When Wanda screws with the Hulk, Stark is forced to bust out the awesome Hulkbuster mech!

This is further evidenced in the dramatic and exciting depiction of “Veronica”, a massive mech-suit designed by Stark and Banner specifically to combat the Hulk. A contingency neither wish to see put into action, Stark is forced to call upon this “Hulkbuster” armour when Wanda screws with Banner’s mind and sends the Hulk on a mindless rampage. Although we don’t get to see Banner’s nightmarish vision, we can assume that it must be either incredibly devastating, traumatic, or tragic based on what Stark, Cap, Thor, and Romanoff are forced to relive, and it’s most likely something that ties into the fear Banner and the Hulk have of each other. Either way, the rest is an absolutely massive and incredible impressive brawl between the Hulk and the Hulkbuster; easily Stark’s biggest and most powerful armour yet, the Hulkbuster quickly repairs and rearms itself when damaged by the Hulk and is more than capable of going toe-to-toe with the Green Goliath, however it’s still heavily implied that the suit was designed to quickly overpower and subdue the Hulk, something easier said than done considering the Hulk’s ever-growing rage. Indeed, it’s only after a prolonged beatdown and having a building dropped on his head that Wanda’s influence is finally shaken for the Hulk, who’s left visibly distraught at the damage and destruction he has wrought.

Although the Hulk doesn’t get to talk, the film is full of fun cameos to set up the new Avengers team.

Sadly, despite the Hulk clearly uttering words in Avengers Assemble, the Green Goliath returns to being a largely mute creature who communicates only in growls, grunts, and facial expressions; indeed, he kind of fades into the background by the finale before jetting off to places unknown in order to keep Romanoff safe from his violent nature. While I was quite happy with the amount of Hulk action on offer in the film, it is disappointing that he wasn’t depicted as talking here as I was expecting him to be fleshed out more in that regard. Age of Ultron does, however, have time for a few fun cameos from Colonel James “Rhodey” Rhodes/War Machine (Don Cheadle) and Sam Wilson/The Falcon (Anthony Mackie), who officially join the Avengers by the end of the film, and provides a slightly bigger role for former S.H.I.E.L.D. agent Maria Hill (Cobie Smulders), who largely replaces Phil Coulson (Clark Gregg) and even Fury as the Avengers’ go-to liaison, and all of these characters (except, obviously, for Coulson) play a part in the final battle against Ultron. Another criticism of the film was the shoe-horning in of unnecessary world-building, specifically Thor’s “vision quest” that seems to serve little purpose other than reminding audiences of Thanos’ (Josh Brolin) looming threat. Personally, I never had much of a problem with this as it made Thor pivotal to the creation of the Vision (Bettany); furthermore, much of the film is devoted towards further exploring Stark’s guilt and desperation regarding his friendship with the team and his desire to protect the world, all of which paid off beautifully as the MCU progressed.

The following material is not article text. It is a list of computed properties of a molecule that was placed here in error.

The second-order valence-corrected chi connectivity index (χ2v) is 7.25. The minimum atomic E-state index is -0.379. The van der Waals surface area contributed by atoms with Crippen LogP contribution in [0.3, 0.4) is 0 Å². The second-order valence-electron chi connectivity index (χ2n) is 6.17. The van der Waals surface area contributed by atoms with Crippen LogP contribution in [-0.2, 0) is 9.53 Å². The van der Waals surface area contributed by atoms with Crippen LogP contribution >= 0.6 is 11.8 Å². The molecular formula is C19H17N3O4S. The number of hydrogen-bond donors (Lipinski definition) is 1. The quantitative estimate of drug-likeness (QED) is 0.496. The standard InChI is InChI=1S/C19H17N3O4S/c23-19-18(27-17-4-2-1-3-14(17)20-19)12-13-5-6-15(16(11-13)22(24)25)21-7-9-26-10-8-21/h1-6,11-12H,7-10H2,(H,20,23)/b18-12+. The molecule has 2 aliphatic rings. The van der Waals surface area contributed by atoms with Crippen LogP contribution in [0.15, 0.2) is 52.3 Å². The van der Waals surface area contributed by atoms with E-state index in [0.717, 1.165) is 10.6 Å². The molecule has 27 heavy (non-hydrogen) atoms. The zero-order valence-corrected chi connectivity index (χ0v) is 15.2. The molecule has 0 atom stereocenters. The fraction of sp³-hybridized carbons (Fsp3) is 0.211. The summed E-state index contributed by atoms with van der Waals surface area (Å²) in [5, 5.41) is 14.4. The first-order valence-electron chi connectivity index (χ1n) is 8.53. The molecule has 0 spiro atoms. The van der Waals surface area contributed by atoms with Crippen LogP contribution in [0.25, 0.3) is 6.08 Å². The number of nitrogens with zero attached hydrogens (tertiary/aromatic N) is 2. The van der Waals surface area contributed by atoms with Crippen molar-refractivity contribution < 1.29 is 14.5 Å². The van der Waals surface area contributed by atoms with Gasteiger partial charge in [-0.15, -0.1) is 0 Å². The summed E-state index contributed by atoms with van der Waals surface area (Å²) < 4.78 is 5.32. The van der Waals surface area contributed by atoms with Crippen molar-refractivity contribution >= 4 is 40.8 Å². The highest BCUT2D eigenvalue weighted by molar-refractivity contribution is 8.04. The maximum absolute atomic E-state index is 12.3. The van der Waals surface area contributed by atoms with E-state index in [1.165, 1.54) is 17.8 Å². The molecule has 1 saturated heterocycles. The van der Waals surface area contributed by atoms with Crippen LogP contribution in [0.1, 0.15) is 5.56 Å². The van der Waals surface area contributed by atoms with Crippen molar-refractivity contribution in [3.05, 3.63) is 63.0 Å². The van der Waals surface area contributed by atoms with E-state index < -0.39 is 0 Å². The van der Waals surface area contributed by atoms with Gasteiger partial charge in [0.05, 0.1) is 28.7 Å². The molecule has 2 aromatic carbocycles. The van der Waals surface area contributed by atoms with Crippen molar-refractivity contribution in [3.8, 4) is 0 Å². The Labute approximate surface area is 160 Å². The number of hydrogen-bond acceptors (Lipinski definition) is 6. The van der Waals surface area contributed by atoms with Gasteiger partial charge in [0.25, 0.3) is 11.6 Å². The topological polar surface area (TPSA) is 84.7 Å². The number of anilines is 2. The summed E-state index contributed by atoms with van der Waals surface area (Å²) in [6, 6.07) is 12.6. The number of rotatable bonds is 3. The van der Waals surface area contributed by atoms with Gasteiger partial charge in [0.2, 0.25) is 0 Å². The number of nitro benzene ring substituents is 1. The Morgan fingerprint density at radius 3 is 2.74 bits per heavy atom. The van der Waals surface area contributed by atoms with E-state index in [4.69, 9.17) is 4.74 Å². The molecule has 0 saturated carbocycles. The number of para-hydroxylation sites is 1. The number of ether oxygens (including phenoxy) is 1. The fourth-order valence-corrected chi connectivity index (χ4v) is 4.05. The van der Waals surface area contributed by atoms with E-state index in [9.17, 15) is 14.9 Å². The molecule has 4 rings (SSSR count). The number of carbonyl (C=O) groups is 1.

Hawkeye forms a bond with Wanda and seems destined to die but it’s Pietro who takes one for the team.

Thanks to being revealed to be a loving and devoted father and husband, Hawkeye slips naturally into the role of a mentor to the twins and the heart of the team; he initially has an antagonistic rivalry with the condescending Pietro but is the only one of the team to anticipate and counteract Wanda’s mind control. When the twins join the team, he helps to integrate them into the Avengers’ code and nowhere is this more evident in the pragmatic and honest pep talk he gives to Wanda, who is overwhelmed by the chaos and insanity of the battle against Ultron’s drones. This perfectly encapsulates not just Barton’s moral centre but also the entire point of the Avengers as a team and a concept: no matter how crazy things get or how unwinnable the odds seem, they shake it off and keep fighting until the very end, regardless of the outcome. Cap reinforces this philosophy when he tells the team: “If you get hurt, hurt ‘em back. If you get killed, walk it off”, and these words have a significant impact not only in encouraging Wanda not to hold herself back in the battle against Ultron but also in Pietro’s decision to be selfless for the first time in his life. Seeing Barton using himself as a human shield to try and protect an innocent child, Pietro rushes in and saves them both at the cost of his own life, a random and absolutely unexpected (and potentially unnecessary) sacrifice that continues to be a little confusing. It appears Whedon decided to kill off Pietro because it would have been too obvious to off Barton, a character who had been set up throughout the entire film as basically doomed and living on borrowed time, but keeping him alive ended up paying off on a longer story arc for the character within the MCU.

Ultron aims to transfer itself into the perfect body, but its Vision grows to oppose and destroy it.